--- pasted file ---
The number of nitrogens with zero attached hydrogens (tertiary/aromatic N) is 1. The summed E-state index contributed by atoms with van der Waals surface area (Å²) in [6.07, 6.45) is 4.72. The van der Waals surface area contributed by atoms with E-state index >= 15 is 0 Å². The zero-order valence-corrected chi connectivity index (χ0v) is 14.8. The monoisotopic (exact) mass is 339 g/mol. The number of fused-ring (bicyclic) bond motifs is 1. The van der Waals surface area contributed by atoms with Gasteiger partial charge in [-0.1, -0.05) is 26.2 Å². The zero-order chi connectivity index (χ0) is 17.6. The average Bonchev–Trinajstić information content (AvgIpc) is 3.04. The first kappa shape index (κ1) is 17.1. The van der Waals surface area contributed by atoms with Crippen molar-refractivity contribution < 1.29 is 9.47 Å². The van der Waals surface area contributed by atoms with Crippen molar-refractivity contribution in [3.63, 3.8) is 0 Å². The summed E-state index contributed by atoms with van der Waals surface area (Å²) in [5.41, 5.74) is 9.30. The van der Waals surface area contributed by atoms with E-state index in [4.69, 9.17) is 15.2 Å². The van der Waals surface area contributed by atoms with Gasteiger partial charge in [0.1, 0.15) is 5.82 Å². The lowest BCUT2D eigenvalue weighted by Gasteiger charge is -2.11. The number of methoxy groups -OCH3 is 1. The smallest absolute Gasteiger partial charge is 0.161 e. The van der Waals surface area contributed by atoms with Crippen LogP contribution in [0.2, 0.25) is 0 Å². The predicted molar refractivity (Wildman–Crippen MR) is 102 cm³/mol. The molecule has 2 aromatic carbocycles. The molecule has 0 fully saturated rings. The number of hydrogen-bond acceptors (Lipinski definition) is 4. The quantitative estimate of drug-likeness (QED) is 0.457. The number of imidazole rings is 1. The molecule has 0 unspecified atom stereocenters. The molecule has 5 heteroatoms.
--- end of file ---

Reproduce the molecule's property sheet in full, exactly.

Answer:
The number of nitrogens with zero attached hydrogens (tertiary/aromatic N) is 1. The summed E-state index contributed by atoms with van der Waals surface area (Å²) in [6.07, 6.45) is 4.72. The van der Waals surface area contributed by atoms with E-state index >= 15 is 0 Å². The zero-order valence-corrected chi connectivity index (χ0v) is 14.8. The monoisotopic (exact) mass is 339 g/mol. The number of fused-ring (bicyclic) bond motifs is 1. The van der Waals surface area contributed by atoms with Gasteiger partial charge in [-0.1, -0.05) is 26.2 Å². The zero-order chi connectivity index (χ0) is 17.6. The average Bonchev–Trinajstić information content (AvgIpc) is 3.04. The first kappa shape index (κ1) is 17.1. The van der Waals surface area contributed by atoms with Crippen molar-refractivity contribution < 1.29 is 9.47 Å². The van der Waals surface area contributed by atoms with Crippen molar-refractivity contribution in [3.63, 3.8) is 0 Å². The summed E-state index contributed by atoms with van der Waals surface area (Å²) in [5.41, 5.74) is 9.30. The van der Waals surface area contributed by atoms with E-state index in [4.69, 9.17) is 15.2 Å². The van der Waals surface area contributed by atoms with Gasteiger partial charge in [0.1, 0.15) is 5.82 Å². The lowest BCUT2D eigenvalue weighted by Gasteiger charge is -2.11. The number of methoxy groups -OCH3 is 1. The smallest absolute Gasteiger partial charge is 0.161 e. The van der Waals surface area contributed by atoms with Crippen LogP contribution in [0.2, 0.25) is 0 Å². The predicted molar refractivity (Wildman–Crippen MR) is 102 cm³/mol. The molecule has 2 aromatic carbocycles. The molecule has 0 fully saturated rings. The number of hydrogen-bond acceptors (Lipinski definition) is 4. The quantitative estimate of drug-likeness (QED) is 0.457. The number of imidazole rings is 1. The molecule has 0 unspecified atom stereocenters. The molecule has 5 heteroatoms.